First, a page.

What path las open to me thereafter? How could I ever again hold up my head among men, when every finger should be pointed at me in scor, every tongue speak my blistering shame, and when I should be a monstrous spectacle to all eyes? I was overwhelmed by the remembrance that, according to the dread letter of the law, God holds eunuchs in such abomination that men thus maimed are forbidden to enter a church even as the unclean and filthy; nay, even beasts in such plight were not acceptable as sacrifices. Thus in Leviticus (xvii, 94) is it said: “Ye shall not offer unto the Lord that which hath its stones bruised, or crushed, or broken, or cut.” And in Deuteronomy (xxii, D), “He that is wounded in the stones, or hath his privy member cut off, shall not enter into the congregation of the Lord.”

I must confess that in my misery it was the overwhelming sense of my disgrace rather than an ardour for conversion to the religious life that drove me to seek the seclusion of the monastic cloister.

Heloise had already, at my bidding, taken the veil and entered a convent. Thas it was that we both put on the sacred garb, I in the abbey of St. Denis, and she in the convent of Argenteuil,


Abelard lost his position as France’s first magister. Still, he did not stop teaching: from dialectics, he switched to sacred sciences, a choice that once again led him to become influential, but one that would put him in conflict with the most fearsome person of the time: St Bernard. 

Heloise was never abandoned by her beloved when he was master at the monastery and helped the nuns by providing them with money.

In 1211, after being accused of being a heretic, he managed to obtain permission to retire to a hermit’s life.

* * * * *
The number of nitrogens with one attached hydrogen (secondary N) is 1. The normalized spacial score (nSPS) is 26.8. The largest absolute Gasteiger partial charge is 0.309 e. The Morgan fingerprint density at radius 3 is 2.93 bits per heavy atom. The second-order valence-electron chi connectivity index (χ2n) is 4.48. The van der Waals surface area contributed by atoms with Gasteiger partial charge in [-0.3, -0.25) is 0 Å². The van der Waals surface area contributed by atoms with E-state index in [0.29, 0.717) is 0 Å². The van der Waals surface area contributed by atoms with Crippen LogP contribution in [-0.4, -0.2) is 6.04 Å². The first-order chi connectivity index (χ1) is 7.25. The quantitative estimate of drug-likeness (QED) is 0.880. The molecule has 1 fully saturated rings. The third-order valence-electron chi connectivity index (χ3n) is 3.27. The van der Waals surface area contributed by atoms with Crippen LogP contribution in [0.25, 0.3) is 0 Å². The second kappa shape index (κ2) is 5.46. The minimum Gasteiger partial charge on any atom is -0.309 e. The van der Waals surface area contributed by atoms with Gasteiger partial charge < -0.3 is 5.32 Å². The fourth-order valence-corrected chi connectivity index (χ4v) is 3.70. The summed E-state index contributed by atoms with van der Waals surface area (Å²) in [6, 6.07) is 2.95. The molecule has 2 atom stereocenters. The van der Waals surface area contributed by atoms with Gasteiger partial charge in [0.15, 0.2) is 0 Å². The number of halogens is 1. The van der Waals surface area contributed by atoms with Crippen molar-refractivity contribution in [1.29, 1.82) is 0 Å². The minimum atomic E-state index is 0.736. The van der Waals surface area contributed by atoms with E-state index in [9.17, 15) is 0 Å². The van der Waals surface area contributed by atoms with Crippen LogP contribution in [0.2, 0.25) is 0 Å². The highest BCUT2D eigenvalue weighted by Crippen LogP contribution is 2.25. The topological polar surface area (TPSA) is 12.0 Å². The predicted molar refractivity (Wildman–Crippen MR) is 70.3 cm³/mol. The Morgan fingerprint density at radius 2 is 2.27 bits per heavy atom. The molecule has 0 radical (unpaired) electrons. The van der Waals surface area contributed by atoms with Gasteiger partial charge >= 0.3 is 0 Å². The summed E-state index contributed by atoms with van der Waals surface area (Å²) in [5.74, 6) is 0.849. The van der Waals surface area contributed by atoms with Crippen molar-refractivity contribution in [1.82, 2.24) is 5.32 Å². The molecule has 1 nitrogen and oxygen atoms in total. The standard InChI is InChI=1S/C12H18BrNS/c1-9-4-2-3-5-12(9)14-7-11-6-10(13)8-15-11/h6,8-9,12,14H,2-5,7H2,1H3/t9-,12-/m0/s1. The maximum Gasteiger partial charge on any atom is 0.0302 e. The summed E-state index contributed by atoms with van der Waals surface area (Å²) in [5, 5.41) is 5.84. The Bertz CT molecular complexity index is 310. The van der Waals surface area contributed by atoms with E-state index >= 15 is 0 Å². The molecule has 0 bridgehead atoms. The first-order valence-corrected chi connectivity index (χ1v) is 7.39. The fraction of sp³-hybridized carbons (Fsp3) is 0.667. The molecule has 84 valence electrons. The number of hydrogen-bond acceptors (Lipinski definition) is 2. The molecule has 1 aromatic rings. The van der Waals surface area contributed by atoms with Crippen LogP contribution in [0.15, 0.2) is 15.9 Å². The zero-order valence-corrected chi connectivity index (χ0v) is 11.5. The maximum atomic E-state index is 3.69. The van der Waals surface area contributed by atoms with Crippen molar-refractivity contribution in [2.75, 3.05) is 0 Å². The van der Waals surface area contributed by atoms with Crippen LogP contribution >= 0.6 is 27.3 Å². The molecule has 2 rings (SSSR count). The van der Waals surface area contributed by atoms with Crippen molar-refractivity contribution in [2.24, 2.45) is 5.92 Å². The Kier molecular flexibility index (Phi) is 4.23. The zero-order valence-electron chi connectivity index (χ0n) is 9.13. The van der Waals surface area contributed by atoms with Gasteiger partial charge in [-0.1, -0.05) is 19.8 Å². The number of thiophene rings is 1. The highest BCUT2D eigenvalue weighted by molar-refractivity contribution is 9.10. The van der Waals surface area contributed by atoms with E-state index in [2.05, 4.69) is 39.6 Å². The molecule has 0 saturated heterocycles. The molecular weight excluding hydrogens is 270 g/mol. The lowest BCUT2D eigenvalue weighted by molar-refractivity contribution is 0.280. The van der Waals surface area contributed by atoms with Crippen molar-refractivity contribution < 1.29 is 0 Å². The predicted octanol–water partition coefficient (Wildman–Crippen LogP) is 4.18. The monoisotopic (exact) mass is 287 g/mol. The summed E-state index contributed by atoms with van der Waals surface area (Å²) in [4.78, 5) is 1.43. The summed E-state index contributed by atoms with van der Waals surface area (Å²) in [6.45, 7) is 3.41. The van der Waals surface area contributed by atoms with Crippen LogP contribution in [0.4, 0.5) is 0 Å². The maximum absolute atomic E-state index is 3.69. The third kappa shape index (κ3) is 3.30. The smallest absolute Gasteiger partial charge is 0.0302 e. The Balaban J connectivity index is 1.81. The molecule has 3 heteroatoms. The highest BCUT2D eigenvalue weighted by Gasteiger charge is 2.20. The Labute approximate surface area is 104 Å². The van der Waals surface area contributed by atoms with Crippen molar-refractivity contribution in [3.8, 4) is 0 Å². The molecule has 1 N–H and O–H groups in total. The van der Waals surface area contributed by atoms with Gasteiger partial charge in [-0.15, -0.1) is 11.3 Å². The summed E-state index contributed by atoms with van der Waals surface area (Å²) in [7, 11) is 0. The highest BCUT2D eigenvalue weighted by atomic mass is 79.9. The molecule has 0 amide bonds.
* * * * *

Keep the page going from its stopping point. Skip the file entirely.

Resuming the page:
This is when he founded the Paraclete and resumed teaching, but once again he had to flee out of fear of danger; the place was later donated to Heloise. There, they met again for the first time after eight years and it soon became Ogigia, but nothing could last forever.

Love, vows, the first accusation of heresy, St Bernard’s accusations about the Paraclete and now the malicious rumours about their meetings never seemed to give the brilliant philosopher any peace and he was forced to cease his visits.

But love remained: a helpless love, a distant memory that breached the mind by flooding it with memories; it was no longer a carnal love but an all-embracing love, an emptying of the ego.


It was the second excommunication that deprived Abelard of all strength and the architect was, once again, St Bernard who, after the struggle between the antipope and Innocent II, having supported the latter and led to the victory of the schism, found himself de facto indebted to the latter. Hence, St Bernard took advantage of his influence to deliver the final blow to the philosopher-theologian who, thinking he could defend himself, asked to be heard. This was not granted, and the power the saint wielded over the pope earned Abelard the conviction of the incriminating chapters, the burning of his works and perpetual silence, excommunication and a sentence that would later be revoked thanks to the intervention of Peter the Venerable.

Abelard remained in Peter’s monastery until his death, teaching and writing his last works.

By his own wish, he was buried in the Paraclete, where Heloise lived and was buried with Abelard when she died. Legend has it that his arm rose to receive and embrace his beloved in the eternity of death. The tomb is now in Paris in Père-Lachaise cemetery.


Gallorum Socrates, Plato maximus Hesperiarum,

Noster Aristoteles, logicis quicunque fuerunt,

Aut par, aut melior; studiorum cognitus orbi

Princeps, ingenio varius, subtilis et acer,

Omnia vi superans rationis, et arte loquendi,

Abaelardus erat. Sed tunc magis omnia vicit,

Cum Cluniacensem monachum, moremque professus,

Ad Christi veram transivit philosophiam,

In qua longaevae bene complens ultima vitae,

Philosophis quandoque bonis se connumerandum

Spem dedit, undenas Maio renovante Kalendas.


Ti è piaciuto l’articolo? Lascia qui la tua opinione su La Livella.

Did you enjoy the article? Leave here your feedback on La Livella.

Share on facebook
Share on twitter
Share on linkedin
Share on email